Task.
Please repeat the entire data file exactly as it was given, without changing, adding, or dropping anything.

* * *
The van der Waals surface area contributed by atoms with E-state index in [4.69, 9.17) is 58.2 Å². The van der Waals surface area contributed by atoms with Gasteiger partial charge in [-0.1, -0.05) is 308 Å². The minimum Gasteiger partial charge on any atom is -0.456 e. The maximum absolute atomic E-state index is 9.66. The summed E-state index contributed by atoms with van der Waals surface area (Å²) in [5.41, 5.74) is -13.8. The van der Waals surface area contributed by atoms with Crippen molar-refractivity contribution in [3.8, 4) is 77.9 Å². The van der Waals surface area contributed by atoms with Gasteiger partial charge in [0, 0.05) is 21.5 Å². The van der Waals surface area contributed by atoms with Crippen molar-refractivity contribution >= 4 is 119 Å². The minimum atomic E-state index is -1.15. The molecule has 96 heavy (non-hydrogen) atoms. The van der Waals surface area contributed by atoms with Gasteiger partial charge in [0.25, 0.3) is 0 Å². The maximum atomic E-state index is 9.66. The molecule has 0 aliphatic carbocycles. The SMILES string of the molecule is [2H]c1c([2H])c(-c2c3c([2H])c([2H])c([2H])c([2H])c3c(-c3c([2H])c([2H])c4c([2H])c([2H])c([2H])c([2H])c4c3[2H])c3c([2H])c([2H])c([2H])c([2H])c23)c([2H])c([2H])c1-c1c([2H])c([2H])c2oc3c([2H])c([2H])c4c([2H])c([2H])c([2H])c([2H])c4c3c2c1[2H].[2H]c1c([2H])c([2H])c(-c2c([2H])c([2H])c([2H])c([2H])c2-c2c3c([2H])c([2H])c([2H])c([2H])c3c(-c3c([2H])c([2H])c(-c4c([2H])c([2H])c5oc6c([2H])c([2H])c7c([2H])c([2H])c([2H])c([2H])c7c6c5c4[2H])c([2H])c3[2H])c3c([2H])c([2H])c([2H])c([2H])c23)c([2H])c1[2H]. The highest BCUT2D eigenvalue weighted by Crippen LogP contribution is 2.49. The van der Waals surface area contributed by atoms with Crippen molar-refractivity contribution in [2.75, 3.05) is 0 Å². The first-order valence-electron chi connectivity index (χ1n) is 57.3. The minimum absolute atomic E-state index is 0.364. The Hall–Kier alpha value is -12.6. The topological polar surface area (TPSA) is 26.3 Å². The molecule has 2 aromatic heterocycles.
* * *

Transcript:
The van der Waals surface area contributed by atoms with E-state index in [4.69, 9.17) is 58.2 Å². The van der Waals surface area contributed by atoms with Gasteiger partial charge in [-0.1, -0.05) is 308 Å². The minimum Gasteiger partial charge on any atom is -0.456 e. The maximum absolute atomic E-state index is 9.66. The summed E-state index contributed by atoms with van der Waals surface area (Å²) in [5.41, 5.74) is -13.8. The van der Waals surface area contributed by atoms with Crippen molar-refractivity contribution in [3.8, 4) is 77.9 Å². The van der Waals surface area contributed by atoms with Gasteiger partial charge in [0, 0.05) is 21.5 Å². The van der Waals surface area contributed by atoms with Crippen molar-refractivity contribution >= 4 is 119 Å². The minimum atomic E-state index is -1.15. The molecule has 96 heavy (non-hydrogen) atoms. The van der Waals surface area contributed by atoms with Gasteiger partial charge in [0.25, 0.3) is 0 Å². The maximum atomic E-state index is 9.66. The molecule has 0 aliphatic carbocycles. The SMILES string of the molecule is [2H]c1c([2H])c(-c2c3c([2H])c([2H])c([2H])c([2H])c3c(-c3c([2H])c([2H])c4c([2H])c([2H])c([2H])c([2H])c4c3[2H])c3c([2H])c([2H])c([2H])c([2H])c23)c([2H])c([2H])c1-c1c([2H])c([2H])c2oc3c([2H])c([2H])c4c([2H])c([2H])c([2H])c([2H])c4c3c2c1[2H].[2H]c1c([2H])c([2H])c(-c2c([2H])c([2H])c([2H])c([2H])c2-c2c3c([2H])c([2H])c([2H])c([2H])c3c(-c3c([2H])c([2H])c(-c4c([2H])c([2H])c5oc6c([2H])c([2H])c7c([2H])c([2H])c([2H])c([2H])c7c6c5c4[2H])c([2H])c3[2H])c3c([2H])c([2H])c([2H])c([2H])c23)c([2H])c1[2H]. The highest BCUT2D eigenvalue weighted by Crippen LogP contribution is 2.49. The van der Waals surface area contributed by atoms with Crippen molar-refractivity contribution in [2.75, 3.05) is 0 Å². The first-order valence-electron chi connectivity index (χ1n) is 57.3. The minimum absolute atomic E-state index is 0.364. The Hall–Kier alpha value is -12.6. The topological polar surface area (TPSA) is 26.3 Å². The molecule has 2 aromatic heterocycles.